Sometimes you just have to do the work. I was still having some problems with the electrical system. All the lights and things were working but when I switched on the headlights, after about ten minutes the lights would start to flash off and on. None of the fuses blew but I couldn't leave it like this. I decided that I had to remove the entire under dash harness and inspect and test it. I didn't think that there was an actual short circuit but there must be a lot of resistance somewhere in the harness. I set up a couple of folding card tables and spread out the harness to visually check all the wires and connections. I have found that setting up a card table and chair in the driveway next to my car makes everything easier and more comfortable. I can set up the repair manual and tools on the table and inspect parts while seated.
There were some iffy looking splices and connectors that I pulled on to be sure that they were secure. I resoldered anything that looked suspect. I had removed the light and wiper switch and the fuse box was still attached. I checked the function of the switches and checked the circuits using a test light and multimeter. It's a good idea to use a lower amp power source like a trickle charger or the two amp charge function of a battery charger, you don't want to fry the wires if you make a mistake. I also tried to loom the wires a little better to make everything neater. I ran the looms through some black plastic conduit for protection and appearance. I coudn't find anything that was shorted out and the connections to the firewall connector looked okay also. I reinstalled the harness and tried it again. Same result. For some reason the headlights were drawing too much power for the built in circuit breaker in the headlight swtch. Hmmm. Now I had seen that the headlight sealed beam sockets were pretty corroded and didn't look much better after I tried to clean them. ( My car was missing the inner fender splash shields that would have kept water off the headlamp plugs). The factory headlamp wires that fed the front part of the harness through the firewall connector were very thin, maybe 16 guage. I could imagine that it wouldn't take a lot to raise the resistance enough to possibly cause a problem.
I had gone to the Goodguys show in Pleasanton and had seen several vendors selling wiring harness kits which might well be the next step. Still I didn't want to spend 700.00 if I didn't have to. Over the years I had read several articles in CarCraft magazine about improving the headlight function of old muscle cars. The lights were dim because they wern't receiving the full twelve volts that was needed. Over the forty some odd years these cars had been in use, the wiring harness had degraded and couldn't pass enough juice. The fix was to run a heavy wire directly from the battery to a set of relays that would supply full power to the headlight elements. the existing wires would only trigger the relays which require much less power. I decided to make up a new harness that bypassed the existing wiring to the headlights completely. I figured that if this didn't solve the problem than I would run new wires directly from the headlamp switch completely bypassing the firewall connector and related wiring. I went to a NAPA auto parts store and asked for some relays to wire up some driving lights. I bought the relay and the matching prewired plug. Not only would this look neater and more professional; but it would provide better protection of the contacts. I needed two, one each for high and low beam, as each realy had two output circuits. I also bought two new headlight element sockets. I mocked up the placement of a 30 amp circuit breaker and the two relays using a 2in.x6in. piece of wood as a mounting plate. Using this I looked for the best place to mount the assembly under the hood. I chose to mount it on the inner fender panel ahead of the left shock tower. After I finished running the wires I routed them and formed them into a preliminary finished harness. Now another test. I fired up the car, turned on the headlights and let it idle for ten minutes, no problems. I took the car out for a test drive and a half hour later I pulled into the driveway with the lights blazing brighter than ever.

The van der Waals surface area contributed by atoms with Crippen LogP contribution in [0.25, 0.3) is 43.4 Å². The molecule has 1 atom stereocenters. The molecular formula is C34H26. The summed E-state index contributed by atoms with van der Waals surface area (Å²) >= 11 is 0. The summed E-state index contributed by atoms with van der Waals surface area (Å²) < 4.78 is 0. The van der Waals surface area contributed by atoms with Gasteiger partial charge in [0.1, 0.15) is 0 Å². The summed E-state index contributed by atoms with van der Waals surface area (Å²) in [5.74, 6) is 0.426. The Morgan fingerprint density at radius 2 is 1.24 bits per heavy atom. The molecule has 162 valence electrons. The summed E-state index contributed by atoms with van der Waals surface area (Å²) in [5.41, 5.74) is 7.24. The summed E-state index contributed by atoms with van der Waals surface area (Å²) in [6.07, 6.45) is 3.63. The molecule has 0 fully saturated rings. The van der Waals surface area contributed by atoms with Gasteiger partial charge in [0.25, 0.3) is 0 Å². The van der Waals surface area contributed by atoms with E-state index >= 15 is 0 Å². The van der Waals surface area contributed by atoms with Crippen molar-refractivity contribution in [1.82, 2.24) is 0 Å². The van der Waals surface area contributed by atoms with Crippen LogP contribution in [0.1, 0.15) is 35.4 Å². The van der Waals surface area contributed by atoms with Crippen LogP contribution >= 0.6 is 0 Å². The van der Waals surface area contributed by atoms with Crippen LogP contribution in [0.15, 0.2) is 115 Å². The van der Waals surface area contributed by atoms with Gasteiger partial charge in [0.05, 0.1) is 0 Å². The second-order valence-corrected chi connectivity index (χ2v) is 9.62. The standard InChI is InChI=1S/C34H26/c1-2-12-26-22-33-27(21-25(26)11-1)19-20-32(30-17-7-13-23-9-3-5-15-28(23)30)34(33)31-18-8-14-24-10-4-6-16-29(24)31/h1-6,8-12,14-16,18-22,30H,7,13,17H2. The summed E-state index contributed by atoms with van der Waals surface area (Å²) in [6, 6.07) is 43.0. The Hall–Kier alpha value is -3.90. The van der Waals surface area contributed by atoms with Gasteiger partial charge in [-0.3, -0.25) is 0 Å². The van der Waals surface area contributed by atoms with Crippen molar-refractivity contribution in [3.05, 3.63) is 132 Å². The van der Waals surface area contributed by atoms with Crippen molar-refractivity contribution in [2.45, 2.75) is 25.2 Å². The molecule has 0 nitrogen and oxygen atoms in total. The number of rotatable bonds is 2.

Any long trips are just a series of shorter ones. If your car can handle a 100 mi. trip reliably, without requiring the following:adding multiple quarts of fluids, (except gas in the tank) changing fouled plugs,clogged gas filters,flushing the radiator, replacing the thermostat, fanbelts, water pump, jumping the battery,replacing blown fuses,rehanging the exhaust system, patching the gas tank,rebuilding the brakes, replacing tires worn to the cords, the clutch isn't slipping, the auto trans is still automatic, rebuilding the brakes, replacing the generator/alternator, your turn signals, headlights, signal lights, windshield wipers, heater still work, you may have a driver!
I think that it is real important that the car track as straight as possible, and that the steering have only a small amount of freeplay, (although I drove some sloppy junk when I was younger). This is important, because while you may feel that you can live with it on short trips, on a long trip, due to fatigue you might let it drift way off line and then suddenly overcompenste to pull it back in the lane. Every bad trait in the steering/suspension will come out and bite you in the ass and you could lose it! Don't take a chance with your and your families' lives, not to mention anyone unfortunate enough to be around you if that should occur. Be sure you have good seatbelts.
A final thought. If you drive the car for an hour at freeway speeds and then stop, and it idles smooth, doesn't heat up, and will start right up in five minutes, that's a good sign. Enjoy the drive.